Catastrophe at Smyrna
Matthew Stewart traces the roots of the Greco-Turkish war of 1921-22, and the consequent refugee crisis, to the postwar settlements of 1919-20.
On September 15th, 1922, the fires of a raging holocaust began finally to burn themselves out. Smyrna (present-day Izmir), the gem-city of the Turkish Aegean, had gone up in flames. Over breakfast that day readers of the London Morning Post were informed that Turkish regular troops had set fire to the Greek, Armenian and European quarters of the city, while ensuring that no damage was done to Turkish neighbourhoods. Future estimations would set the death toll as high as 100,000. For two days while the fires raged, and for some two weeks after, the citizens of this once-lovely and essentially Hellenic city experienced brutality and neglect on a massive scale. George Horton, seasoned US Consul and witness to these terrible days, would later write:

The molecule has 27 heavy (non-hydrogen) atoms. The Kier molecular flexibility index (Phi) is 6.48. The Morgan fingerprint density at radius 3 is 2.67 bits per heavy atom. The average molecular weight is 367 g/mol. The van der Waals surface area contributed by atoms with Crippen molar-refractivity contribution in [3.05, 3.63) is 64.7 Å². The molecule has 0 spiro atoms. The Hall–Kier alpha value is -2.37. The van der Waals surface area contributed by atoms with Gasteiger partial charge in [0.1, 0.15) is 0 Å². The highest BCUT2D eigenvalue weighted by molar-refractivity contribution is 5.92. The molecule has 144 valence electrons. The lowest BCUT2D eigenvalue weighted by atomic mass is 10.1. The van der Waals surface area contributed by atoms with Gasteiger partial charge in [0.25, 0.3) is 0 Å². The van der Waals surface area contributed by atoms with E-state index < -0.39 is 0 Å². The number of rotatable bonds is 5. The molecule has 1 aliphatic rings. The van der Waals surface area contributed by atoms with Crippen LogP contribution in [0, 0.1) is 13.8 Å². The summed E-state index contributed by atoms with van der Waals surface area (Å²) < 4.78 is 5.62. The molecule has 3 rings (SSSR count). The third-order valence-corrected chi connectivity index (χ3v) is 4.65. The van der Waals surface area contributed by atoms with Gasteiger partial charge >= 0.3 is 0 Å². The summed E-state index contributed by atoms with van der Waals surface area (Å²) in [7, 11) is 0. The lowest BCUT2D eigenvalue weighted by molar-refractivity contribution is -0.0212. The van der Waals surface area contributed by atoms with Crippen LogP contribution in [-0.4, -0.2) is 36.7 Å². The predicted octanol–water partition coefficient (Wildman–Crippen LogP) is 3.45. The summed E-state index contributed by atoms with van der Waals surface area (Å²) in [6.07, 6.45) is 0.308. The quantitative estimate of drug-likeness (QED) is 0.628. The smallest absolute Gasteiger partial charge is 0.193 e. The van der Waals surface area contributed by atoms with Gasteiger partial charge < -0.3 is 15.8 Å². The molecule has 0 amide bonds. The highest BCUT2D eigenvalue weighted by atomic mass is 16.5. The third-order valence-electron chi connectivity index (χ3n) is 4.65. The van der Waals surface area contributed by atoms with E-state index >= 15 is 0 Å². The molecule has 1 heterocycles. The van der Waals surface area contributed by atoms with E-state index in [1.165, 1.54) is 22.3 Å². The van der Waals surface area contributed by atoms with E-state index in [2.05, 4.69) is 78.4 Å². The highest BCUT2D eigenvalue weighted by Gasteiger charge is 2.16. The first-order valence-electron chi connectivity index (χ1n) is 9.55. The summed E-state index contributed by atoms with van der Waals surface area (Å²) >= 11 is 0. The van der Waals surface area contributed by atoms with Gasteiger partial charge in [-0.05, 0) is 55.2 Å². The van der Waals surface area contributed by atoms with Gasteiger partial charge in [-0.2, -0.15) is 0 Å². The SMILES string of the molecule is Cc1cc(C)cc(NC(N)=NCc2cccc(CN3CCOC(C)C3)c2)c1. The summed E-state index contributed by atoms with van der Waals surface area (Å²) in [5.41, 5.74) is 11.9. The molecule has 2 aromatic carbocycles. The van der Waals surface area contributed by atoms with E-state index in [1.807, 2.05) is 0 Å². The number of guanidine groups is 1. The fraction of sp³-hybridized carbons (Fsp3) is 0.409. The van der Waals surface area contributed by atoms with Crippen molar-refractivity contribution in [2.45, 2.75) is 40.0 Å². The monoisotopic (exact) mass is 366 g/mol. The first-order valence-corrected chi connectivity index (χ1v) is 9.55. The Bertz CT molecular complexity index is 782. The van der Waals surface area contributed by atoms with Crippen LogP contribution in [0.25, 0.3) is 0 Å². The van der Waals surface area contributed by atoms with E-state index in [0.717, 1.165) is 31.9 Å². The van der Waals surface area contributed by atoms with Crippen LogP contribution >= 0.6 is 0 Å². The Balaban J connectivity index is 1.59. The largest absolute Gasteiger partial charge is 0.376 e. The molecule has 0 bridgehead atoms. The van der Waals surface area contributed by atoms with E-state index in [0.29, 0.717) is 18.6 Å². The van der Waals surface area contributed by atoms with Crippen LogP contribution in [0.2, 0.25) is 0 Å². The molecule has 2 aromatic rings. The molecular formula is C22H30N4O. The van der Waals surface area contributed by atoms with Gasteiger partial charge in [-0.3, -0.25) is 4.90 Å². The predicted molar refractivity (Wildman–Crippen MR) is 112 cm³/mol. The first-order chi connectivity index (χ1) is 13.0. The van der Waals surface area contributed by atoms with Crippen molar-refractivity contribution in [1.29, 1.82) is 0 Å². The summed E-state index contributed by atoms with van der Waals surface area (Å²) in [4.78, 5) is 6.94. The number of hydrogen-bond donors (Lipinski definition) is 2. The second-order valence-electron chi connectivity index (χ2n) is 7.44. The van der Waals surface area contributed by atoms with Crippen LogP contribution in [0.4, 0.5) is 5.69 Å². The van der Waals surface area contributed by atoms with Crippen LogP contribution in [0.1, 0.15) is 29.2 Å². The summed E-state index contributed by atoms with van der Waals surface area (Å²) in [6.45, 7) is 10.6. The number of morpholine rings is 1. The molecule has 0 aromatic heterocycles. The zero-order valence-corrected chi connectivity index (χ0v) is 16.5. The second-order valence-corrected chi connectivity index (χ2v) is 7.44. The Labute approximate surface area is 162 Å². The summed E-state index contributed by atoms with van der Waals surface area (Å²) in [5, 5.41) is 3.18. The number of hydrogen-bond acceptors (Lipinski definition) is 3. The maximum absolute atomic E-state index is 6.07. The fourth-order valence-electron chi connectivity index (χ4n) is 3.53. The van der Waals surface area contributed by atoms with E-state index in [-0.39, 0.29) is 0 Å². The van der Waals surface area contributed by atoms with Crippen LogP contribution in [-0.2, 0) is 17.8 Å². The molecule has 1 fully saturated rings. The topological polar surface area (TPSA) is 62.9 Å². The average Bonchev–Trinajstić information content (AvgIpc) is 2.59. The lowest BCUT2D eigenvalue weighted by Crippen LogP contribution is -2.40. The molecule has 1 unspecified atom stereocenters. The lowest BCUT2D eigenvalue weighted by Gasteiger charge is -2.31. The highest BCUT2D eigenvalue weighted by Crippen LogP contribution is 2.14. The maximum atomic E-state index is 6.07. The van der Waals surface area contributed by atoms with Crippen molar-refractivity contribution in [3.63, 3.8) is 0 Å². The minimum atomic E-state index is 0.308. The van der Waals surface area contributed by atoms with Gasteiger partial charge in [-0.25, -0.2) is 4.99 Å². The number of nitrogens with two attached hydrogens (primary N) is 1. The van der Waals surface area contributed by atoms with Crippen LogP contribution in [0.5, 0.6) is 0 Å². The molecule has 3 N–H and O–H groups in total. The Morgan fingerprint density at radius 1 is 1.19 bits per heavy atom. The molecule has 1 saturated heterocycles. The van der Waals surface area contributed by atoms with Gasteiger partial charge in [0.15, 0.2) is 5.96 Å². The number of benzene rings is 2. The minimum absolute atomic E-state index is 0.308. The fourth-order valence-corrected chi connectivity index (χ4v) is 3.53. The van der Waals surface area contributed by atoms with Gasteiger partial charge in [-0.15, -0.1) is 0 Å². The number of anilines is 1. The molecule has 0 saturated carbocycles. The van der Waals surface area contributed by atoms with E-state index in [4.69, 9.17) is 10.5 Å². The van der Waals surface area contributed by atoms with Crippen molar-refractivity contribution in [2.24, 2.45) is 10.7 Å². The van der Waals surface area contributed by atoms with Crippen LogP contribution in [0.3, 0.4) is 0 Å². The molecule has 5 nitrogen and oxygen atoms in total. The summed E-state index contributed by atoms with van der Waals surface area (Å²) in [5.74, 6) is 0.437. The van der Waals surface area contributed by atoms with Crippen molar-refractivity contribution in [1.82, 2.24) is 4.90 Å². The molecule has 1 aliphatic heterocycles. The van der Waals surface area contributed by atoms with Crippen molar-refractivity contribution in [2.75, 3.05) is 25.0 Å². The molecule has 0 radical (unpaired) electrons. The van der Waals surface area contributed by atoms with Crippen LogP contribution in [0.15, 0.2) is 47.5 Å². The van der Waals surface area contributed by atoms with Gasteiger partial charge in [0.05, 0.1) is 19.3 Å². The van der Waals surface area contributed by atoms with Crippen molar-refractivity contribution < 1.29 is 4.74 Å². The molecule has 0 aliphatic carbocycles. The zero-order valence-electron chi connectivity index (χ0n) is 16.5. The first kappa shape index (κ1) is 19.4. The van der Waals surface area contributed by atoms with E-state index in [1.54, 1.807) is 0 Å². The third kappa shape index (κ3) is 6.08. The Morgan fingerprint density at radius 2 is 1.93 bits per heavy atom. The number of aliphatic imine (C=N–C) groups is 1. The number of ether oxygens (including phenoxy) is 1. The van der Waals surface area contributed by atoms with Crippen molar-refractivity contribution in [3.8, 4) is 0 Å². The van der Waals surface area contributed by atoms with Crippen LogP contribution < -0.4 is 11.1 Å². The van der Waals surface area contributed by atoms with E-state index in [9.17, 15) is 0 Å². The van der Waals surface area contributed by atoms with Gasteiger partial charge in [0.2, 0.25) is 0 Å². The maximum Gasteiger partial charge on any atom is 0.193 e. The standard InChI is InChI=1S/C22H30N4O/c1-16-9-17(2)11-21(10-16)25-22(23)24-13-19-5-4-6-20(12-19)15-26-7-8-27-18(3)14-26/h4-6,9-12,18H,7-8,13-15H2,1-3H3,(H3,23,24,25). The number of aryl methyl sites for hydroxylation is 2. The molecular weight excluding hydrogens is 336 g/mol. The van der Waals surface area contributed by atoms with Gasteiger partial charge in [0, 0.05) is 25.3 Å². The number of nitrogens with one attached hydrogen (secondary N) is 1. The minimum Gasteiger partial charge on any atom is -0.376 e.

One of the keenest impressions which I brought away with me from Smyrna was a feeling of shame that I belonged to the human race.
In the days that followed, the massacre received coverage in the Western press, though it quickly disappeared from the newspapers. Today the affair is virtually forgotten outside the countries involved. ‘The Smyrna affair ... has been somehow soft-pedaled and almost expunged from the memory of present-day man’, declared the American writer Henry Miller in 1941. The event triggered the largest European refugee problem prior to the Second World War (at least 1.5 million people were involved in a post-war ‘exchange of populations’), yet mention of the ‘Greco-Turkish War’ is still more likely to conjure an image of Byron or Delacroix than a reference to David Lloyd George or Mustafa Kemal. For the antagonists, on the other hand, the Smyrna catastrophe and the three-year-war that led up to it continue to provoke accusation and denial. The affair lives on, subject of propaganda and public relations onslaughts from both sides.